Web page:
Chatbot designed to deter people from viewing child sexual abuse online by ‘engaging them in friendly conversation’ is under development by the IWF
- The popup chatbot will detect if somebody is about to view child abuse images
- It will then engage them in friendly and supportive conversation before they do
- The bot will be able to refer people to the Lucy Faithfull Foundation for support
- Experts hope this will help prevent people from engaging in dangerous activity
A chatbot designed to spot when people try to view child abuse images and ‘try to deter them’ is being developed by the Internet Watch Foundation (IWF).
The automated feature will pop up to talk users out of accessing content before they actually commit a criminal offence, engaging them in a friendly conversation.
Those it engages in a ‘supportive conversation’ will then be referred to the Lucy Faithfull Foundation for help to change and control their behaviour.
The IWF, which is responsible for finding and removing images of child sexual abuse online, saw a 50 per cent increase in reports during the coronavirus lockdown.
The reThink Chatbot is planned to be fully working and rolled out by the end of 2022 as part of renewed efforts to engage people before they commit a criminal act.
A chatbot designed to spot when people try to view child abuse images and ‘try to deter them’ is being developed by the Internet Watch Foundation (IWF). Stock image
Exact details of how the chatbot will work or how it will get on to the machines of people looking for abuse images have not been revealed by the team as it is still in development.
The IWF said the move will allow it to take a more proactive approach to the growing problem of people searching for child sexual abuse images and videos online.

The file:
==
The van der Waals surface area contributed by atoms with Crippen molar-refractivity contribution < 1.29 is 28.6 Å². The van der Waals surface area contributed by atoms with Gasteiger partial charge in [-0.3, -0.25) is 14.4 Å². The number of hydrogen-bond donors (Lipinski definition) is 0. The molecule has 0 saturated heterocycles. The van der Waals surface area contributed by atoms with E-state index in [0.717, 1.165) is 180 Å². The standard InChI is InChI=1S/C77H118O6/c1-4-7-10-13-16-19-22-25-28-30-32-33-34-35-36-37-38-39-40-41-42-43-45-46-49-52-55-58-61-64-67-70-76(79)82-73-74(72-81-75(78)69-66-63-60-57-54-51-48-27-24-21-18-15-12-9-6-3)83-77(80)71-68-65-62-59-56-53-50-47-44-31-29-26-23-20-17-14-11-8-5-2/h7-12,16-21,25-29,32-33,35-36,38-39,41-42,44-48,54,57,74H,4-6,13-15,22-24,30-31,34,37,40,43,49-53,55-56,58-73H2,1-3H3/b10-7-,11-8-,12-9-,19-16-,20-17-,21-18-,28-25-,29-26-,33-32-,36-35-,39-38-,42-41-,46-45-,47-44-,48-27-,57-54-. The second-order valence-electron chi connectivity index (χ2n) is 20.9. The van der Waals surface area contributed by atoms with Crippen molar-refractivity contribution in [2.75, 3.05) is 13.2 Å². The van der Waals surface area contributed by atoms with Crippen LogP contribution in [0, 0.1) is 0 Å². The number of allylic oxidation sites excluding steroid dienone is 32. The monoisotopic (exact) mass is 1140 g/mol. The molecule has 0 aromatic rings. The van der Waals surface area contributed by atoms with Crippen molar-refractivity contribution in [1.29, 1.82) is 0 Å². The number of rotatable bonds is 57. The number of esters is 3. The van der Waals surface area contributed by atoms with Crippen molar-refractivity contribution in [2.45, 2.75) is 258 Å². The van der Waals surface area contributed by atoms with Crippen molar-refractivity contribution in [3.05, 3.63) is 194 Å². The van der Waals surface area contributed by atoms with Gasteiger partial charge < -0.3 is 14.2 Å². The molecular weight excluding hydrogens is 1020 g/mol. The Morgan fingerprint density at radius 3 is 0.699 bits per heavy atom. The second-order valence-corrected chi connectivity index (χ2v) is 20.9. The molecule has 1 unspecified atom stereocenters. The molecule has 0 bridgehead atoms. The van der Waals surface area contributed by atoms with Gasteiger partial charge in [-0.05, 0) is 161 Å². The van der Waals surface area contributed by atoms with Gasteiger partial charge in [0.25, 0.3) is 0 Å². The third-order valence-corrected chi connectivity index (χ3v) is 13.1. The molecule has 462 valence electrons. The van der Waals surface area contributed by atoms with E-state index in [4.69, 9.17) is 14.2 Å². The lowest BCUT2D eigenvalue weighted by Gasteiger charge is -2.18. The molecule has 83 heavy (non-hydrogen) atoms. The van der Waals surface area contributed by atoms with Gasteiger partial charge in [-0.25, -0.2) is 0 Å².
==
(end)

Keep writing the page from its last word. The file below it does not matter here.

‘This chatbot really will be a remarkable tool in helping us tackle the growing problem of online child sexual abuse material,’ said Susie Hargreaves, IWF CEO.
‘It has the potential to be a game-changing way to intervene on people who may be about to set off on a dangerous path online.
‘We remove millions of images and videos of children suffering the worst kinds of abuse every year, but we know this is a battle that needs to be fought on two fronts.’
‘If we can tackle the demand for this material, it could stop some of these videos from being made in the first place,’ explained Hargreaves, who said doing so could mean children are ‘spared horrific sexual abuse, rape and torture’.
It comes as the National Crime Agency (NCA) warned earlier this year that it believes there are a minimum of 300,000 individuals in the UK posing a sexual threat to children.
‘The NCA is pleased to be part of an advisory group for this collaborative project,’ said Damian Barrow, senior manager of the darkweb unit at the NCA.
‘The NCA welcomes interventions of this type to stop people from moving from risky behaviour to illegal behaviour.’
The automated feature will pop up to talk users out of accessing content before they actually commit a criminal offence, engaging them in a friendly conversation. Stock image
Technical Projects Officer at the IWF, Joe Andaya, said it could stop people making the leap from legal pornography to searching for illegal content.
“Imagine a young man or woman searching for images on the internet, starting with pornography, but moving on to search for more extreme pornography,’ he said.
‘They may then start searching for images with young people in it, in sexual situations. The aim is for our chatbot to target these users at that moment before they actually commit a criminal offence.’
In 2019, the IWF had a record year, with analysts processing 260,400, up from 229,328 reports in 2018.
Of these reports, 132,700 showed images and/or videos of children being sexually abused. This compares to 105,047 reports of child sexual abuse material in 2018.
This has been accelerated during the coronavirus crisis, according to the IWF.
There are growing fears that young British men could be driving the online trade in criminal images of child sexual abuse.
Source: Read Full Article